Last year, the theme across fixed income was that bonds are back. Fixed income finally offered significant and positive yields, which was a stark contrast to the negative-yielding environment which European investors had become accustomed to. As we look forward to 2024, the same thematic remains relevant, bonds offer positive yields and are an attractive consideration in any portfolio. What will matter most in 2024 however is the type of bonds which investors consider.
Over the last two years, central banks globally have embarked upon an incredible tightening path, hiking interest rates at a record pace to record levels to tackle record inflation figures. This significant move up in interest rates had a knock-on impact on bonds, whose price performance is inversely related to interest rate moves, leading to losses across the board for bond markets.
Of course, the moves were not all equal with longer duration bonds, which are more sensitive to interest rate moves relative to shorter duration bonds, suffering larger declines. From an investment perspective, this backdrop meant that investing in short duration, low interest rate-sensitive investments has been the best strategy for investors looking for yield without unfavourable price performance.
A shift in the return outlook
As we look forward to 2024, expectations are for central banks to start cutting interest rates by the second half of the year, marking a shift in the return outlook for bond markets. Whereas the last few years have been about defensive yield opportunities, we think that 2024 onwards will mark a turning point for bond returns and the type of investments that one can consider.
So, what type of investments should one consider? The answer is based in our expected returns outlook. For simplicity, the decisions within fixed income can be framed as a choice between two factors: should one consider long or short duration bonds, and how should they allocate between corporate and government bonds? Based on our expected returns outlook, we view longer duration assets as more attractive relative to shorter duration assets, whilst high quality investment grade corporate bonds also remain attractive.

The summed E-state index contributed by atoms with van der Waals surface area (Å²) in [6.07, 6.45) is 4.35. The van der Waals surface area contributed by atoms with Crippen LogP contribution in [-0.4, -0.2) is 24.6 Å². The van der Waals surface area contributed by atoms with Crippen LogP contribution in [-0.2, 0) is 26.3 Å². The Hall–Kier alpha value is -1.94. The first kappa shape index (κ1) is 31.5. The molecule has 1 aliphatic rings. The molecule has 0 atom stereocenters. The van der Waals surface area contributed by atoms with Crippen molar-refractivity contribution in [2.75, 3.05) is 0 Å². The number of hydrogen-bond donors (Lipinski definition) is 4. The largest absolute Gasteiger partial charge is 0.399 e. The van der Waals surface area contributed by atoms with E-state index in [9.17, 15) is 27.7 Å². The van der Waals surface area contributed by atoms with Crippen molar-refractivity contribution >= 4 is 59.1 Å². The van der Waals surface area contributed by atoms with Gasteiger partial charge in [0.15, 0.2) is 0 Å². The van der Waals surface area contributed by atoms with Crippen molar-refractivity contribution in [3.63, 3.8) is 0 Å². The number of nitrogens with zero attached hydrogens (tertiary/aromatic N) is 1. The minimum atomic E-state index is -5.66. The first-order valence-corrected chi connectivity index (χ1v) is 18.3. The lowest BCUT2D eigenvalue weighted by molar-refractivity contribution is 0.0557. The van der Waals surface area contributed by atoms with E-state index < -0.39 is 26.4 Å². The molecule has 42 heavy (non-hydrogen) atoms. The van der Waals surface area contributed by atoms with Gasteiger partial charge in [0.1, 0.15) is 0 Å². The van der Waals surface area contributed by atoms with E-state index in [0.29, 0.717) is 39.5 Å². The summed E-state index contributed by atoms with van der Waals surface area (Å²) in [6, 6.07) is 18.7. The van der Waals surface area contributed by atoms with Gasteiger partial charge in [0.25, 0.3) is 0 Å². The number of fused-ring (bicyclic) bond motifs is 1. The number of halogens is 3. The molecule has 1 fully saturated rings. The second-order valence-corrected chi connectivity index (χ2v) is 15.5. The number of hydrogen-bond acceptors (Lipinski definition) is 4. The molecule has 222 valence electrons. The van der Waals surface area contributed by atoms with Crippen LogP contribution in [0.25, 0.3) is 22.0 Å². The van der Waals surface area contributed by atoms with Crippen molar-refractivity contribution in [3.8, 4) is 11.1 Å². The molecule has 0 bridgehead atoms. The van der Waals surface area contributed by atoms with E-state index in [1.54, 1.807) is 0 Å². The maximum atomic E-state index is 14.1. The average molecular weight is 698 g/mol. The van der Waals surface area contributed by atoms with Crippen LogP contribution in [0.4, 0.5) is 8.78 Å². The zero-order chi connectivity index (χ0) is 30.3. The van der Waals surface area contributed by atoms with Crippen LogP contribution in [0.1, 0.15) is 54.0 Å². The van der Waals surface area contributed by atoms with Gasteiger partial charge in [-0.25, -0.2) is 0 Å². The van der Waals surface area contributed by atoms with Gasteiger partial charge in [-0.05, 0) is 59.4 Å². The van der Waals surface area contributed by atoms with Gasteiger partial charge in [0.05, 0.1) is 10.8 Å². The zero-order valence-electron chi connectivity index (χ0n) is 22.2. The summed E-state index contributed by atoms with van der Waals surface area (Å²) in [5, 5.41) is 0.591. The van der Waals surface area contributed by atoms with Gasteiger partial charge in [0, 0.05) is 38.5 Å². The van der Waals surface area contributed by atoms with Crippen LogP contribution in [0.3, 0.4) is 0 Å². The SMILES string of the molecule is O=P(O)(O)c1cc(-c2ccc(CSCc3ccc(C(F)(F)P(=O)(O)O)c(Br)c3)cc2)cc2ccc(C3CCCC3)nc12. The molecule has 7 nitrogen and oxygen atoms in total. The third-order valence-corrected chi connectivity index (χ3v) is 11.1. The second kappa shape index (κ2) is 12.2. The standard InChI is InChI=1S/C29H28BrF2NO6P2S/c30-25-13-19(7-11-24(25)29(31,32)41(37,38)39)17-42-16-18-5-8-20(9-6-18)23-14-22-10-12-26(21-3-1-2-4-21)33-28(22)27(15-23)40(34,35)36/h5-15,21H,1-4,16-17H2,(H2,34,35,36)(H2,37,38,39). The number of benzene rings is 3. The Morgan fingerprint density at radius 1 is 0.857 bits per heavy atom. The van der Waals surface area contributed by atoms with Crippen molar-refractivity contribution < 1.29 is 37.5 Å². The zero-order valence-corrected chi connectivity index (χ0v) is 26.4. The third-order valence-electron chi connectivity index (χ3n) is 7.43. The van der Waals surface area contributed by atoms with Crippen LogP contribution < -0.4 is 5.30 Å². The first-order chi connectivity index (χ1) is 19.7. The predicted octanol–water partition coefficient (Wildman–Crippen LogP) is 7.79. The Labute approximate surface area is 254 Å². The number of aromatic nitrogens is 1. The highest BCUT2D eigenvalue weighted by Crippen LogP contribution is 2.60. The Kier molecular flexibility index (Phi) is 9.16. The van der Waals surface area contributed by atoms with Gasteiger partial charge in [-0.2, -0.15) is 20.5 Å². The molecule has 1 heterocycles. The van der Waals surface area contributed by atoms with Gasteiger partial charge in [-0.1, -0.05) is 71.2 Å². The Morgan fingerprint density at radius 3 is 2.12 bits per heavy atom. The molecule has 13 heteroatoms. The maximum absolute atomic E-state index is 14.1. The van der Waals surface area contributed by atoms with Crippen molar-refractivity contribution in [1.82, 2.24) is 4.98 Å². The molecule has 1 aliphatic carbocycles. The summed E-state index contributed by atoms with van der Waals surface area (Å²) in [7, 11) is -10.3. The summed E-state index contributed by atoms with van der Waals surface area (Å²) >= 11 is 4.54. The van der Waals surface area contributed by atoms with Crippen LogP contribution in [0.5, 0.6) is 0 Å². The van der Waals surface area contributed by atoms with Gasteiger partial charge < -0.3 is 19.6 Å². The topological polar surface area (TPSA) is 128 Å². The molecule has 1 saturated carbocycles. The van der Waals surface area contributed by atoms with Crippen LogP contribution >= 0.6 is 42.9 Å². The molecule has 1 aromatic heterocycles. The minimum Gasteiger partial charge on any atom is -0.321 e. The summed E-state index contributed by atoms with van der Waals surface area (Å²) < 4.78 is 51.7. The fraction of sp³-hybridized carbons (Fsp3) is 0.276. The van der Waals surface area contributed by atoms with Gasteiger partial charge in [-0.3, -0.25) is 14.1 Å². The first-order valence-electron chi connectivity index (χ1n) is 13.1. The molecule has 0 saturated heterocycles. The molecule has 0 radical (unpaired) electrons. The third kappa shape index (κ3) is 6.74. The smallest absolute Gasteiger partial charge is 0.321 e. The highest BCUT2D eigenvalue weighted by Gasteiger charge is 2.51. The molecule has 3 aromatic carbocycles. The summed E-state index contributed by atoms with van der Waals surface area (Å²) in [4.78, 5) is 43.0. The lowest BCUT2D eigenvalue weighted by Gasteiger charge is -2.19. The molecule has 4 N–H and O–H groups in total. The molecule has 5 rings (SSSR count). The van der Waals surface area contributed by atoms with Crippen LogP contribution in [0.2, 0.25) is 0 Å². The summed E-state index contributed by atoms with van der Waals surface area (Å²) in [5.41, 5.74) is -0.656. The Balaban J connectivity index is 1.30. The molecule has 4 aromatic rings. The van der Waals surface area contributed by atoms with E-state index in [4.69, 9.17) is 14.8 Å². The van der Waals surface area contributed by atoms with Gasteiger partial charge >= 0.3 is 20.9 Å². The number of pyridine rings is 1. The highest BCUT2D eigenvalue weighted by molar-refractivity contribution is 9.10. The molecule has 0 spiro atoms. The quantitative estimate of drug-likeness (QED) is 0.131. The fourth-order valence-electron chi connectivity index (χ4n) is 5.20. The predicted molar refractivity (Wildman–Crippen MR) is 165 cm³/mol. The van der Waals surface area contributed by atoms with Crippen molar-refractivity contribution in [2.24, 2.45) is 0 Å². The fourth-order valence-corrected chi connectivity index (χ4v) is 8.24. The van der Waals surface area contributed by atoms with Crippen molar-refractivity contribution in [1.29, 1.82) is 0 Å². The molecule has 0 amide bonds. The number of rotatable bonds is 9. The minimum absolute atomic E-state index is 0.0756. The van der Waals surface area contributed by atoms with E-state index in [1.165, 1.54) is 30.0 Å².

Longer duration in favour
Focusing on the choice between short duration and long duration bonds, our view is that inflation is falling successfully, and so the path for interest rates will be to move lower over time. Against this backdrop, the expected returns for longer duration assets are most favourable as these assets will experience higher positive returns following a fall in interest rates.
Of course, interest rates will not fall in a vertical line, and so, it is important to increase any exposures in a gradual and risk managed manner over the short term.
Allocating between corporate and government bonds
When it comes to the second aspect, the deciding factor when choosing between corporate and government bonds will always be the growth outlook. Corporate bonds, issued by companies, are considered riskier than government bonds and as such will offer a higher yield to compensate investors for the additional risk.
Our view that economic growth will be low but we will narrowly avoid a meaningful recession is positive for corporate bonds issued by high-quality companies. These high-quality companies can continue to service their debt and hence their bonds should perform well, providing additional yield and attractive returns for investors.
This article was originally published in the Goodbody Investment Outlook 2024: Going for (structural) growth publication on 4 December 2023. To read the full Investment Outlook publication, click here.